Not happy: Ewing Street resident Sherma Simmons is concerned the removal of the trees will bring more flooding problems to her property. *Photo by Glenn Tucker
Not happy: Ewing Street resident Sherma Simmons is concerned the removal of the trees will bring more flooding problems to her property. *Photo by Glenn Tucker
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A group of environmental activists and north Hamilton residents are protesting the planed removal of a handful of 50-year-old French oaks that line the center of Ewing Street.

That street is the last such thoroughfare that features trees growing on a centre median strip, on the island, according to multiple activists who don’t want that distinction to become a thing of the past.

Late yesterday morning a handful of local residents convinced workers to cease cutting the branches of the trees, saying they should not be removed and that the corporation’s plan to remove them flew in the face of the neighborhood’s wishes.

Branches stripped

They temporarily halted the cutting, but not before the trees were stripped of many branches, which were then piled into the road.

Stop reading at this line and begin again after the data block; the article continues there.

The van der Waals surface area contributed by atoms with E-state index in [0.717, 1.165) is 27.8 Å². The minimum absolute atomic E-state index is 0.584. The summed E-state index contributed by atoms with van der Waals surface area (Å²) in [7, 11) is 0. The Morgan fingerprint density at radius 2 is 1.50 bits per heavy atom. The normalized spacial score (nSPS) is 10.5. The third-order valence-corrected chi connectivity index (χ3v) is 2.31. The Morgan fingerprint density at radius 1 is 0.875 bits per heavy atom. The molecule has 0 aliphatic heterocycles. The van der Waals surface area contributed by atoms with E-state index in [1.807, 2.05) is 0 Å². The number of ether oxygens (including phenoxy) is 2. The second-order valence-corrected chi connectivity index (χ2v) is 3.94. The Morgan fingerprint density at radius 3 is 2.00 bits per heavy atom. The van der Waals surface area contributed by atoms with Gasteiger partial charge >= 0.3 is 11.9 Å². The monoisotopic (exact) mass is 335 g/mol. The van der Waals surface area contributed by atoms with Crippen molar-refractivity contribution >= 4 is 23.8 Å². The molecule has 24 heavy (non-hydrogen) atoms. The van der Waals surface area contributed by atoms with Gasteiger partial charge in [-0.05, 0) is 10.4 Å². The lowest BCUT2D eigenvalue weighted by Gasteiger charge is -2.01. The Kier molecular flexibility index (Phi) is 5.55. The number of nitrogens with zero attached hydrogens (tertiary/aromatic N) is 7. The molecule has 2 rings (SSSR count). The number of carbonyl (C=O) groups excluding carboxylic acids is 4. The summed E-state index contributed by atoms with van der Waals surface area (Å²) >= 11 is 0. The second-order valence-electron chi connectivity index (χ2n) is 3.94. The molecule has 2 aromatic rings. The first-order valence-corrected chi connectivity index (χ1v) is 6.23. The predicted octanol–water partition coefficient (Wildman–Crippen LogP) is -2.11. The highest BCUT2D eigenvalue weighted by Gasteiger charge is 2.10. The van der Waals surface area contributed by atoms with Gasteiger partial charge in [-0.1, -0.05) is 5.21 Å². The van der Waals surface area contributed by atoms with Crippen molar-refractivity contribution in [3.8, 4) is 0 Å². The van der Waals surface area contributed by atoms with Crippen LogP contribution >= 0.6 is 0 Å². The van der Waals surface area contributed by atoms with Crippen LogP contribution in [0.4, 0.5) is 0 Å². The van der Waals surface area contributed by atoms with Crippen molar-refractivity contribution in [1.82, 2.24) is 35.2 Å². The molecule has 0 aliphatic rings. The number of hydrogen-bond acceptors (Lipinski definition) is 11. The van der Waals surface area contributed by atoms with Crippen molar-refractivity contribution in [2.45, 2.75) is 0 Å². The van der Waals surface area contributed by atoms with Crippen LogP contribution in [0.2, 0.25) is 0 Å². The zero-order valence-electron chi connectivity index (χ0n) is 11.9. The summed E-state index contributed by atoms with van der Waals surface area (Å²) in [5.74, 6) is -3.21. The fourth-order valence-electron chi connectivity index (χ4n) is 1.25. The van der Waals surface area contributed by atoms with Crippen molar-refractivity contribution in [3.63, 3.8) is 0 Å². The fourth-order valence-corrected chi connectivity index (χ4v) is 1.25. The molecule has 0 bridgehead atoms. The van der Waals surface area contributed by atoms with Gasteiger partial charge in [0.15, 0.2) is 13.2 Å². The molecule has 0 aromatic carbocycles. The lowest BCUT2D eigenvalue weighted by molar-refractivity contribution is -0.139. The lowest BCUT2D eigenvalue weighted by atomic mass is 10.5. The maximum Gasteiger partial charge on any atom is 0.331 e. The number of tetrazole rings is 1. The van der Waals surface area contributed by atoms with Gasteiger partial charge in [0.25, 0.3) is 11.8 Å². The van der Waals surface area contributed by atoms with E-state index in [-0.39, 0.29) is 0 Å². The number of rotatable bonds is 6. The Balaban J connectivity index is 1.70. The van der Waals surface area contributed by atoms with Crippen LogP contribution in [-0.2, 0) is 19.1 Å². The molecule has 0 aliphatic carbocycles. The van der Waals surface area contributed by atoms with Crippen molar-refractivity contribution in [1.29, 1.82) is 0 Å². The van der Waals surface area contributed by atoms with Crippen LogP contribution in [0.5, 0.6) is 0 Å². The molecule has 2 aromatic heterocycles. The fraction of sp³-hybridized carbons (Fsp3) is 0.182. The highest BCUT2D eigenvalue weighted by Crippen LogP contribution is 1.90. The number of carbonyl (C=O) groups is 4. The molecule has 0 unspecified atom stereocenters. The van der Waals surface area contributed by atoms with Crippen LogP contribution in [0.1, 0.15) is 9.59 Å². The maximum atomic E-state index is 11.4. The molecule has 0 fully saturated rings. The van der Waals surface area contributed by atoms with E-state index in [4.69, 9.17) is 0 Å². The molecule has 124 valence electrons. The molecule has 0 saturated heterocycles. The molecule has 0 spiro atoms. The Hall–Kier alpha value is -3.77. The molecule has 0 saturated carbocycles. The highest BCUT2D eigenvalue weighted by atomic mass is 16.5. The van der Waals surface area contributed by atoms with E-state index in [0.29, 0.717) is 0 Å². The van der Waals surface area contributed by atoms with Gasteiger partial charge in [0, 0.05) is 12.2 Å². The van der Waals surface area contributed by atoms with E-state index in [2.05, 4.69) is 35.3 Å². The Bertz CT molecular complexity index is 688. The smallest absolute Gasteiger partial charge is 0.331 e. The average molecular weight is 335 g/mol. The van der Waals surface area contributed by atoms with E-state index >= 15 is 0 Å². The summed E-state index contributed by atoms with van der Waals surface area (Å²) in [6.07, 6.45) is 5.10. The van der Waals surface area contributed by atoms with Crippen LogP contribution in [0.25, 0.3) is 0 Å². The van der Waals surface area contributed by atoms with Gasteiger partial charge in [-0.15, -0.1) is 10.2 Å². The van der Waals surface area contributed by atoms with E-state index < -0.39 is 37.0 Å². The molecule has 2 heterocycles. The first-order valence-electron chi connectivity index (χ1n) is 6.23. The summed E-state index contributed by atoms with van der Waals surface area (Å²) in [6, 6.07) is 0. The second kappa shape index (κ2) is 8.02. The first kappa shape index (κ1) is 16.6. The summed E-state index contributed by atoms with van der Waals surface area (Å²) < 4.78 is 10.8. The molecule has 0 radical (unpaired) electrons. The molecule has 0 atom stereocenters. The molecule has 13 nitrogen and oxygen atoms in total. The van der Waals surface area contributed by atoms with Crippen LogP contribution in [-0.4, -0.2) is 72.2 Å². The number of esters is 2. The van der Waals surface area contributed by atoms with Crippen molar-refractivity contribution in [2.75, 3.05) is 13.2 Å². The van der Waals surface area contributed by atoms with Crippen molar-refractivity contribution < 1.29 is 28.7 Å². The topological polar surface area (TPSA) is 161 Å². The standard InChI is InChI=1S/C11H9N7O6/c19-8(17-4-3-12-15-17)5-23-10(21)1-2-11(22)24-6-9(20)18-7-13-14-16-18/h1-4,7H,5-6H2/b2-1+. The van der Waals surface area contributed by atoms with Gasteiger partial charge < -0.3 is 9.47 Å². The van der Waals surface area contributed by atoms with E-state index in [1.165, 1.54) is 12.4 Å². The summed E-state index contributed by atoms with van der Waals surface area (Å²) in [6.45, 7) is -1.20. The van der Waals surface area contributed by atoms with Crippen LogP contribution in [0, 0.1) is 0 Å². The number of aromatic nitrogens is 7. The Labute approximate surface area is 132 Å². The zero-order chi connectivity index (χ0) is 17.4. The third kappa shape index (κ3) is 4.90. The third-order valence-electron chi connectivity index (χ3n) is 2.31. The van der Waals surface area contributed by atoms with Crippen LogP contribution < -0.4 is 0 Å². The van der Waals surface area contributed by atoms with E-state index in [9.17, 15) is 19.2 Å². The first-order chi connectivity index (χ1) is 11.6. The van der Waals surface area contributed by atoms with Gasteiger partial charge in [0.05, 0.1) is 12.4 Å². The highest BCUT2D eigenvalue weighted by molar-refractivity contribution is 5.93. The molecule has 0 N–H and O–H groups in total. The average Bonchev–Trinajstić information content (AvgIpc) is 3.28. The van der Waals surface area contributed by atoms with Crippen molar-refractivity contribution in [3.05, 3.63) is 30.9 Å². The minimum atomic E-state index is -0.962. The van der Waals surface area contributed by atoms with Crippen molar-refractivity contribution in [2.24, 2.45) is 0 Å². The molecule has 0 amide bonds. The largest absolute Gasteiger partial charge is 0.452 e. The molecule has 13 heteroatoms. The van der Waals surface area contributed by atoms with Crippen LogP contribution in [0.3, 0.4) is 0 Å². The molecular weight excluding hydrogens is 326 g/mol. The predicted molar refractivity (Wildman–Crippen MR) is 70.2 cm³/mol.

“People don’t want this,” said RoseAnn Edwards, who is local resident and a Corporation of Hamilton councillor.

Sherma Simmons, who has lived on Ewing Street for more than three decades, is concerned the removal of the trees will bring more flooding problems to her property. Others were worried that the removal of the median would change the face of the neighborhood and make it more industrial, which in turn will mean more heavy trucks rumbling down their road.

“There’s no concern for the neighborhood here,” said Ms Simmons.

The plans, according to multiple residents, currently call for the trees to be removed, not cut down. They would then be replanted elsewhere. However, some wondered aloud whether that would be possible without killing the trees. 

Anne Hyde, who is the executive director of Keep Bermuda Beautiful and opposes the removal of the trees, said the corporation was concerned about fire trucks being able to get down the road and wanted to expand the sidewalks, which are narrow and hard to navigate on trash collection days, she said. 

Some residents said other options could and should be considered in order to assuage the corporation’s concerns, such as the elimination of parking on one side of the street.

Ms Hyde said there are ongoing negotiations about how the street should change with the corporation.

“And there shouldn’t be any action with chainsaws while the negotiations are ongoing,” she said.

When asked why the crews stopped cutting, Ms Hyde said “Enough people showed up.”

The removal of the trees, said Jennifer Gray, the executive director of the Bermuda National Trust, would represent a step in the wrong direction for Hamilton. 

“We should be greening our city,” she said.